Always a Student

Practicing his mother’s stalk

One beautiful, gold morning, I found all four cubs practicing the new skills their mother had been teaching them. Their mother lay nearby, observing them proudly. They were so focused and serious about their practice.

The cubs were trying out over exaggerated stalking poses on each other. And they would be so clumsy, tripping over themselves, crossing the wrong paws which made them stumble.

The stalk

And of course, as soon as one made a mistake, the other three would quickly take advantage and pounce! All the cubs would squeal and make little sounds of protest, or challenging squeaks of courage.

Streaking through the dew enveloped grass like spotted comets.

They were stumbling and rolling about. Awkwardly throwing themselves at trees and climbing to a point which really gave them no advantage at all. But it gave the idea of power.

The cubs were so interested in practicing, that they did not even notice my presence for a long time. But as soon as they did, they saw an even more exciting opportunity to practice!

They all four ran up to me, and tried to puff themselves up and walk in a “threatening” posture just like their mother showed them.


All the while, their mother lay close by, relaxing in the sun, her eyes narrow slits of pleasure. She knew she had done her job well.

The cubs all came up to me, one even stood on my foot on accident. And they starred up at me with their deep, amber eyes. Their sweet little faces all alight with energy and playfulness. After a time, three of them went back to playing amongst themselves.
But one of them, the same one that always took an interest in me, laid down where he was at my feet.
And began washing himself.


Finally as the morning sun rose higher, and the earth began to heat up, the mother cheetah called her cubs. And they all five disappeared into the cool shadows of a nearby riverbed.
These moments were so special to me, and I also found it inspiring.
Even when cheetah cubs grow up, they never stop learning. 
Wildlife cannot foresee the challenges ahead, they learn to read the natural signs of the world around them. They never stop learning.
Most adult cheetahs know their prey, and they know their territory.
But when seasons change, or prey patterns change, the cheetah will watch and learn.
A consistent student to the world.

None of us should ever be an expert. Ever.
You should never stop learning.
Or being a student.

And observing these cubs learning and putting to practice what they had already learned, was a good reminder of what we should all strive to be…students.

There are far to many experts in the world. There are so few teachers. And even fewer students.

Never stop striving to learn. There is NEVER a point in your life that you are not able to learn something new.

And when you do learn something, it is never right to withhold information from others simply so seem “better”.

Don’t hold back others in order to remain an expert.

Any true expert should dedicate their expertise in teaching others.

Knowledge is beautiful. And to be able to give knowledge by teaching is an honor.

Like a mother cheetah, we should feel great pride when those we have taught move forward in success.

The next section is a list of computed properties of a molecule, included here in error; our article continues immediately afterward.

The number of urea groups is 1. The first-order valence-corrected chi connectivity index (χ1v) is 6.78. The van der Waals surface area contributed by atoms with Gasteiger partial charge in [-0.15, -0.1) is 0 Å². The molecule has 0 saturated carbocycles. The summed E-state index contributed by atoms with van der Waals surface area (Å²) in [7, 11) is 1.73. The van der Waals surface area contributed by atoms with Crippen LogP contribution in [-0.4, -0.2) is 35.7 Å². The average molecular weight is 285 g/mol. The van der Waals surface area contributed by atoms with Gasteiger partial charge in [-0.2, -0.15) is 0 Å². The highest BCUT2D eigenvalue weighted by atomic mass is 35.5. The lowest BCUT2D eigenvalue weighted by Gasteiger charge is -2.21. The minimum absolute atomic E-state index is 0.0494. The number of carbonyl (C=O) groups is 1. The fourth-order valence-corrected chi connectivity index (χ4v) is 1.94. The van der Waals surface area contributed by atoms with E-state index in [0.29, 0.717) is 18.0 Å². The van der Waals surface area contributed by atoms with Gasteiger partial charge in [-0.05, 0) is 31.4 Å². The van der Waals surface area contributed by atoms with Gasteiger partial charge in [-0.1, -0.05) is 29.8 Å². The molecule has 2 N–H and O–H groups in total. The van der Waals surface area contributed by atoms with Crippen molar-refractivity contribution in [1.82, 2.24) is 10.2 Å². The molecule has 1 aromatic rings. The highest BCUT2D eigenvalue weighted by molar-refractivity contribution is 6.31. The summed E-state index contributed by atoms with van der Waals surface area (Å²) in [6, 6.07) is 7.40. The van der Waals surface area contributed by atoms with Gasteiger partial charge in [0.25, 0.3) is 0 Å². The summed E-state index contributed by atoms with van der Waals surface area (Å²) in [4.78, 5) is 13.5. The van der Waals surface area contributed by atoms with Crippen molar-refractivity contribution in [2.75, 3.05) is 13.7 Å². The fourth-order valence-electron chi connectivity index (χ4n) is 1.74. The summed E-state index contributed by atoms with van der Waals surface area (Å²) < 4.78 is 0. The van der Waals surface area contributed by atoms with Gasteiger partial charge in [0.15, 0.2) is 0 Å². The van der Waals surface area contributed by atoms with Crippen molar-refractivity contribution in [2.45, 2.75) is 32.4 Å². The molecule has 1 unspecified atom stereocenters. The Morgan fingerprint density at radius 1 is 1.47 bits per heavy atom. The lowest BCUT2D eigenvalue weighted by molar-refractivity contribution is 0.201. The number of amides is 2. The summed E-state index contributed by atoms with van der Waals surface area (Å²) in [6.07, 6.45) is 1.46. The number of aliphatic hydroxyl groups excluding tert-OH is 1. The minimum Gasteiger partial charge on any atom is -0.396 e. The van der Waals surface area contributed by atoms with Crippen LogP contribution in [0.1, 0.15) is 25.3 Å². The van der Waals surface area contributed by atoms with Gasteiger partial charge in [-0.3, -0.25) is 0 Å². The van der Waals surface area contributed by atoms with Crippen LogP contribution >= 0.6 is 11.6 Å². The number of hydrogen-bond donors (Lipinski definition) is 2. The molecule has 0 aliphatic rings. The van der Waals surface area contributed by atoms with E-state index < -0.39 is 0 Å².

And like the cheetah cubs, we should jump on any opportunity we can to learn something new.
I must say, that the greatest experts on the planet that I know, are all wild animals.

Mother cheetah with cub copying her every move

The Great Hunt

Catja is a very special cheetah to me…

Catja

A first time mother of four male cubs, and they were very energetic, and confident little boys.

I absolutely loved monitoring this fantastic family of wild felines every day!

Catja really had her work cut out for her!

Though she was a first time mom, she showed superb maternal instincts, being highly protective of the cubs, and an amazing consistency in hunting and providing food for them.

Catja worked tirelessly day in and day out, raising those little cubs into the strong males they are today.

There had been a severe drought in the area I was working. And this, coupled with the fact that Catja was so efficient in making kills, drastically brought down the numbers in her preferred prey species, blesbok.

Therefore, Catja had to resort to hunting smaller, and quicker game.

This meant she had to start hunting springbok, impala and other small game.

But with four growing boys, a single springbok antelope is not enough to suffice such hungry mouths. 

Catja began working twice as hard, so efficient and clever she was, she would often kill two springbok a day. She was a phenomenally proficient huntress.

But as time went on, the springbok herds became even more vigilant and learned her ambush methods, and so her kill streak began to dwindle. 

Then came the hardest time, Catja began missing her prey.

She still managed to kill small animals like steenbok and hares, but this was barely enough to sustain herself and four cubs.

My job was the daily monitoring of the cheetahs on the reserve.

So it was of great interest observing how this particular mother cheetah had been raising her young, and the struggles they faced, and how she continued to adapt to overcome the turmoils…

Catja resting in the shade with cubs

I found Catja and her cubs, they needed food desperately. And Catja was entirely exhausted. The evening was gray and overcast. The world seemed entirely quite. Catja starred into my eyes, her eyes like deep pools of amber. They always seemed to much darker than the other cheetahs.I knew already what she had been going through, the struggles, the hardships. She was exhausted. But her eyes told me, she was confident. Her eyes told me, victory was certain. I believed her…

I was on foot the next morning.

It had been hard to watch Catja over the previous days, she was exhausted. And she was hungry.
And so were the cubs, who were a constant worry for her.

They NEEDED food.

I walked about, looking for tracks and signs.

I knew Catja was going to be in the area.

I walked through a vast scrubland, shrouded in mist.

I looked upon a ridge to the north, the herd of springbok which Catja had been sticking to over the last several days, were grazing along the hill. And in amongst them were the quick and clever impalas, another species of antelope. I knew this would make matters even more difficult for the huntress.